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DLM 120 Imagining Home: Global Migrations—Religious and Cultural Identities in Disaspora: Reading the fine print

Why citing is important

It's important to cite sources you used in your research for several reasons:

  • To show your reader you've done proper research by listing sources you used to get your information
  • To be a responsible scholar by giving credit to other researchers and acknowledging their ideas
  • To avoid plagiarism by quoting words and ideas used by other authors
  • To allow your reader to track down the sources you used by citing them accurately in your paper by way of footnotes, a bibliography or reference list

If you need further assistance with citing sources, use Ask A Librarian.

What to cite

You must cite:

  • Any words from books, book chapters, articles, web pages, theses etc. that you referenced that you summarize, paraphrase or quote directly in your paper or presentation.
  • Charts, graphs, images, data that you did not create yourself.

When in doubt, be safe and cite your source!

Getting the most from citations

If you have found one useful article for your research, you can use it to find more useful articles. Here are some strategies to do that:

1. The most obvious idea: as you read the article, you will identify important points or claim the author makes. They will likely support those ideas with evidence from sources they cite using parenthetical citations or footnotes. Look up those references in the bibliography and find them in the library databases! This will help you understand the background / history of the scholarly conversation you were reading in your article. It will also allow you to think critically about your article's conclusions - do they really follow logically from the evidence they cited? You be the judge!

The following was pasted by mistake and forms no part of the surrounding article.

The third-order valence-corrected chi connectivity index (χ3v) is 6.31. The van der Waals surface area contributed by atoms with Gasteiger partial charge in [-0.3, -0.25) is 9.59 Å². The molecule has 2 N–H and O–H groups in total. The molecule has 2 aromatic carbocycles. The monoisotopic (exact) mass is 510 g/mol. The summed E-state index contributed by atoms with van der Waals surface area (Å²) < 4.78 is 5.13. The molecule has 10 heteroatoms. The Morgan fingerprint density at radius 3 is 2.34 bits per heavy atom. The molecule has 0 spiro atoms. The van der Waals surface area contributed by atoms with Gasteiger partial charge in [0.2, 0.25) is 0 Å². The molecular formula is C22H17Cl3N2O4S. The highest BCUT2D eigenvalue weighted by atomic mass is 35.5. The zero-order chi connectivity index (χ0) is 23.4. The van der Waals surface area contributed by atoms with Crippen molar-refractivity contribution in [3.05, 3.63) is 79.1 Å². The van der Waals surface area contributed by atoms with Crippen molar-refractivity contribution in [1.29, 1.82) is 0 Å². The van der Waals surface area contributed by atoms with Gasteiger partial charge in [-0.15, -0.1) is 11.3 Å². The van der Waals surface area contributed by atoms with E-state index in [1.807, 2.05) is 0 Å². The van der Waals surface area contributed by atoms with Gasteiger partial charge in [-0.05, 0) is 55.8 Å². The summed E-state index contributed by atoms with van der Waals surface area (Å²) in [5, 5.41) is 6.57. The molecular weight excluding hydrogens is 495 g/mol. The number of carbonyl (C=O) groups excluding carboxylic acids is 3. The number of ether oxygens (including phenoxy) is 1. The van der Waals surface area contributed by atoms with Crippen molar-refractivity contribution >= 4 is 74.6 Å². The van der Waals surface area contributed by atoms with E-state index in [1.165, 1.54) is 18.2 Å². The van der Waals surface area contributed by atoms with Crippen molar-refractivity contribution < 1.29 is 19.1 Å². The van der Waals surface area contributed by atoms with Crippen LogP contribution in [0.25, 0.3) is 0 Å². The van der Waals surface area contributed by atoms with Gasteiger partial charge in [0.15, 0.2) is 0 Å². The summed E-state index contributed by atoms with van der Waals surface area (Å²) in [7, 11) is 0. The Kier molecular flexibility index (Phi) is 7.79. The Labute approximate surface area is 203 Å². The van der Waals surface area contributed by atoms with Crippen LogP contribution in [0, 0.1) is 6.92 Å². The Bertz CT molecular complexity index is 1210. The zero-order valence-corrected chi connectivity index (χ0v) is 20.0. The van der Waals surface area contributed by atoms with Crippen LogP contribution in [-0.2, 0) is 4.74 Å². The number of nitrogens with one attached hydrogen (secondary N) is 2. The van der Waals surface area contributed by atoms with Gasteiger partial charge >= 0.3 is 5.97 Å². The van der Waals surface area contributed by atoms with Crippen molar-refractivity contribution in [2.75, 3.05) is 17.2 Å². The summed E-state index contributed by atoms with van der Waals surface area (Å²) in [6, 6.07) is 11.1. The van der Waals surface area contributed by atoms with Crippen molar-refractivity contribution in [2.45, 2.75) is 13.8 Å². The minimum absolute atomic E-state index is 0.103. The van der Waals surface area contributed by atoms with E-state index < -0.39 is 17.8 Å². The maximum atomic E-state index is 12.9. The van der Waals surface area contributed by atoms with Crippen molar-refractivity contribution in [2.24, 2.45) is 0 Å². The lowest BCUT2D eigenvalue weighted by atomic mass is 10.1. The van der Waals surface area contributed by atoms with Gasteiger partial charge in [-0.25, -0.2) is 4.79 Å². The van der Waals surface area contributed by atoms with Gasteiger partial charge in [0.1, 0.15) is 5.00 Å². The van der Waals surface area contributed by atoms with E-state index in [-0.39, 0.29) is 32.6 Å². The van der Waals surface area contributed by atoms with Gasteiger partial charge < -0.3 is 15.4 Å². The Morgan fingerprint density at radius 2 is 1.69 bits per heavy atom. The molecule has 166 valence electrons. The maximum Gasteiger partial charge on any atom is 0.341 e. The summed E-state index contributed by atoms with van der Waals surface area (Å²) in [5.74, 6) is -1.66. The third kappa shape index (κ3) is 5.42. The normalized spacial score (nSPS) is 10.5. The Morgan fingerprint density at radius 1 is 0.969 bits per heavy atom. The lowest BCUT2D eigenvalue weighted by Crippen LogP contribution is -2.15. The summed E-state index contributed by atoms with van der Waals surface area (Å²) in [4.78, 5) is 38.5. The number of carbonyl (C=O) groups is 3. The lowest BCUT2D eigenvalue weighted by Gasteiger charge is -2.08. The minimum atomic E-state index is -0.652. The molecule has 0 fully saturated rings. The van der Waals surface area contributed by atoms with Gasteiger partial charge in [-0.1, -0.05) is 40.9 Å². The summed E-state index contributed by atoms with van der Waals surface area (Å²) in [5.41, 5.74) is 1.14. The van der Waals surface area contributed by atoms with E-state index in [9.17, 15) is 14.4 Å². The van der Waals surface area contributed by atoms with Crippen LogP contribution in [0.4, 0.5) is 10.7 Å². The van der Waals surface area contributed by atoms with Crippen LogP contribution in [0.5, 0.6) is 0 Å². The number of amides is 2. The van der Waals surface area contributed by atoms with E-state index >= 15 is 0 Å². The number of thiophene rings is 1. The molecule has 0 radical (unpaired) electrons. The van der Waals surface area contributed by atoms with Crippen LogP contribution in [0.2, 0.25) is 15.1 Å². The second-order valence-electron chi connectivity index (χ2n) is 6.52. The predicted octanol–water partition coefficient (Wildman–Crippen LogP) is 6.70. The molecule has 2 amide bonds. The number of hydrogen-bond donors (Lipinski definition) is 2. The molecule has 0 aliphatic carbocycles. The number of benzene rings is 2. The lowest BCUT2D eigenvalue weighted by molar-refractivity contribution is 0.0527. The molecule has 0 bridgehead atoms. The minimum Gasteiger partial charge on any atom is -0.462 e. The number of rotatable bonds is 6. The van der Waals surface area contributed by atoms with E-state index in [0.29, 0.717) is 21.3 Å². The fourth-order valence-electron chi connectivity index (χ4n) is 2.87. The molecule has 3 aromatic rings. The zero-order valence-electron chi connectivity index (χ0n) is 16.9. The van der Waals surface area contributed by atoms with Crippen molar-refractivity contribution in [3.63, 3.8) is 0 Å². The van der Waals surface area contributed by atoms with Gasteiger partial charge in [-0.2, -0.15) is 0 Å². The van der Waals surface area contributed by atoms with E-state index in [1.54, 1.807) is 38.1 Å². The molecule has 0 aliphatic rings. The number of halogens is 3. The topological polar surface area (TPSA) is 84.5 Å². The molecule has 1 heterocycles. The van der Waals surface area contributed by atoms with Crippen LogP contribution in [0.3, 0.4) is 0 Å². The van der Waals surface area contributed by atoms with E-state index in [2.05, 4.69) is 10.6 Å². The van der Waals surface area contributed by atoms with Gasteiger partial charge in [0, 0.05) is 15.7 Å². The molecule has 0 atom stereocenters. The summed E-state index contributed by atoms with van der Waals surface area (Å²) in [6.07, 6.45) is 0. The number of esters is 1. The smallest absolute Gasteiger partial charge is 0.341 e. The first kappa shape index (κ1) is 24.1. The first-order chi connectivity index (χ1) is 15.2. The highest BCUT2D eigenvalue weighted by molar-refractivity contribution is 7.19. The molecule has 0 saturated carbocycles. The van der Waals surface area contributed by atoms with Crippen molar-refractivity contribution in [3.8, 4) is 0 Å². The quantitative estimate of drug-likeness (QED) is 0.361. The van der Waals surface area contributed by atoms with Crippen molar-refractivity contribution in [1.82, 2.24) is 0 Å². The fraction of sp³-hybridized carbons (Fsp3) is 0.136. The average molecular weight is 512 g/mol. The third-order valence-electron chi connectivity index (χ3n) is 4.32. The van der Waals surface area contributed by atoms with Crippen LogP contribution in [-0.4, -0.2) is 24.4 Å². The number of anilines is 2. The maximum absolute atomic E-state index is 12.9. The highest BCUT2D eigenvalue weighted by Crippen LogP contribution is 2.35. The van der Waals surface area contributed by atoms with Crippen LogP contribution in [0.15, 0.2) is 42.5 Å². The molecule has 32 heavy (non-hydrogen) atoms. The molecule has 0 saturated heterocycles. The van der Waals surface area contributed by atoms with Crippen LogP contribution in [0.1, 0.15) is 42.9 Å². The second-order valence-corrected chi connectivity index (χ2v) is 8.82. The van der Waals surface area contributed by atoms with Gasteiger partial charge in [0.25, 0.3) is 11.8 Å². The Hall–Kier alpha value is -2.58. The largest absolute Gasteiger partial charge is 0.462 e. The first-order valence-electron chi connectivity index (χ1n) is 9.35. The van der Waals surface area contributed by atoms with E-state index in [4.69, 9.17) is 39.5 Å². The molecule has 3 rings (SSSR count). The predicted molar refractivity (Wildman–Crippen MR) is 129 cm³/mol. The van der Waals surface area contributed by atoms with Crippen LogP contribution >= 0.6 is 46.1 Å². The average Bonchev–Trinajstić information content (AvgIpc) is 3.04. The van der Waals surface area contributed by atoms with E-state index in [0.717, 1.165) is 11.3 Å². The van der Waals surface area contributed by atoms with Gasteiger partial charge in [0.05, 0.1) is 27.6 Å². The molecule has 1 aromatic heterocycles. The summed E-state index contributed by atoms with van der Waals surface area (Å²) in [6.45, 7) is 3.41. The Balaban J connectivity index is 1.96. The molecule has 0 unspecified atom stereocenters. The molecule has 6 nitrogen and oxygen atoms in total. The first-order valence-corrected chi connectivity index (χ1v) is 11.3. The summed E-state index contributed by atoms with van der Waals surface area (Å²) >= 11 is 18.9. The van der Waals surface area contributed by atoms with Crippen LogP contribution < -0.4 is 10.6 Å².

2. Use the "Cited by" feature of databases like Web of Science (or even Google Scholar) to find the articles that cited your article. Those articles will likely be on similar topics and continue the scholarly conversation / add new knowledge or information to what was said in your article.

3. Look for more articles by the same author on the same topic. Many scholars write multiple articles on a topic they have been researching.

4. Use the Subject terms links in databases like Ebsco's Academic Search Complete. These are the terms the database uses to describe your topic, so they will help you find similar articles. Also, use any keywords the author assigned to their article for new searches. And use any discipline specific vocabulary that you learned when reading your article for new searches.

Online Chicago/Turabian Style Resources


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Karoline Manny
Karoline Manny
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